StarKist Chunk Light Tuna in Water

Cost: Around $3.50 for a pack of 4 cans

Container Size:  4 oz drained weight

Servings Per Can: 1

Calories Per Serving: 90

Calories Per Can: 90

Protein Per Serving: 20 grams

Total Fat Per Serving: 0.5 grams

Salt Content Per Serving: 360 mg or 16% based on a 2,000 calorie diet

Ingredients: Light tuna, water, vegetable broth, salt

Best By Date: 07/30/2022

This can contained a mix of big and small chunks but was really light on flavor. It is basically a blank slate for adding spices and other ingredients too. It is not at all salty, and it is firm. There is no saltiness to this fish. The overall taste is far too bland for my liking, but it is an inexpensive and easy to find brand. There are plenty of bulk packs that you can get to put back in your prepper stash. This is not terrible, but the lack of flavor doesn’t make me want to eat it regularly.

I do like that it is canned in vegetable broth, but it just didn’t have the robustness I like in fish.

 

Great Value Premium Wild Caught Chunk Light Tuna in Water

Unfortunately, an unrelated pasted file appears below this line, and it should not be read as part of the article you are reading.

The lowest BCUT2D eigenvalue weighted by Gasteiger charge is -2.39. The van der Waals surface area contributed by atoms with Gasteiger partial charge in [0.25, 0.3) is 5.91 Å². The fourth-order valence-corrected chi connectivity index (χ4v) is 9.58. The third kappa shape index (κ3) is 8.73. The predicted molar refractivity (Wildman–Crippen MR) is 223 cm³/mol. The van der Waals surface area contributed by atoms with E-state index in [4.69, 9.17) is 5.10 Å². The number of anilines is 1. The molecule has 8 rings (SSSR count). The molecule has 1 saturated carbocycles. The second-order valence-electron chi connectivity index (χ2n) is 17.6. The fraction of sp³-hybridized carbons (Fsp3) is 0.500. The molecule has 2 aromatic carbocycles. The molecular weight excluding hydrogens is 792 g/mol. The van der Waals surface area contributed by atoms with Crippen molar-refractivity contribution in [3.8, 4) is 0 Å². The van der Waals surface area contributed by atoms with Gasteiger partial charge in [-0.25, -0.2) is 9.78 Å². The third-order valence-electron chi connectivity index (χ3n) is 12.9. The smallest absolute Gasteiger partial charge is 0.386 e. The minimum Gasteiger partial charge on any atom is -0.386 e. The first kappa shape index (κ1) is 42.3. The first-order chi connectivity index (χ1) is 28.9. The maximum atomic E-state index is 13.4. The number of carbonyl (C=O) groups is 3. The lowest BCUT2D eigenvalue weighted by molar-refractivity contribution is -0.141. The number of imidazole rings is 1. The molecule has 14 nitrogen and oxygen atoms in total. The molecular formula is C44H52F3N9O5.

Cost: $0.68 per can at Wal-Mart. You can get this price online and in store.

Country Of Origin:  Product of Thailand

Container Size: 4 oz drained weight

Servings Per Can: 1

Calories Per Serving: 100

Calories Per Can: 100

Protein Per Serving: 24 grams

Total Fat Per Serving: 1 gram

Salt Content Per Serving: 360 mg or 16% based on a 2,000 calorie diet

Ingredients: Light tuna, vegetable broth, salt

Best By Date: 08/16/21

Matt and I  were actually surprised at the size of the chunks in this can. The texture is firm. You actually have to break up the big chunks to eat them! It appears that there is a single main chunk. Out of all the Albacore, this is our second favorite. It is not at all salty, so that makes it easy to add to recipes without going overboard on the salt. The price is very good for the quality you get.

Wal-Mart has made some efforts to improve the quality of their store brand food products. Of course, they kind of have to in such a competitive market.

Laura Lynn Solid White Albacore Tuna in Water

Cost: $1.00 per can

Country Of Origin:  Thailand but canned in the USA

Container Size: 4 oz drained weight

Servings Per Can: 2

Calories Per Serving: 60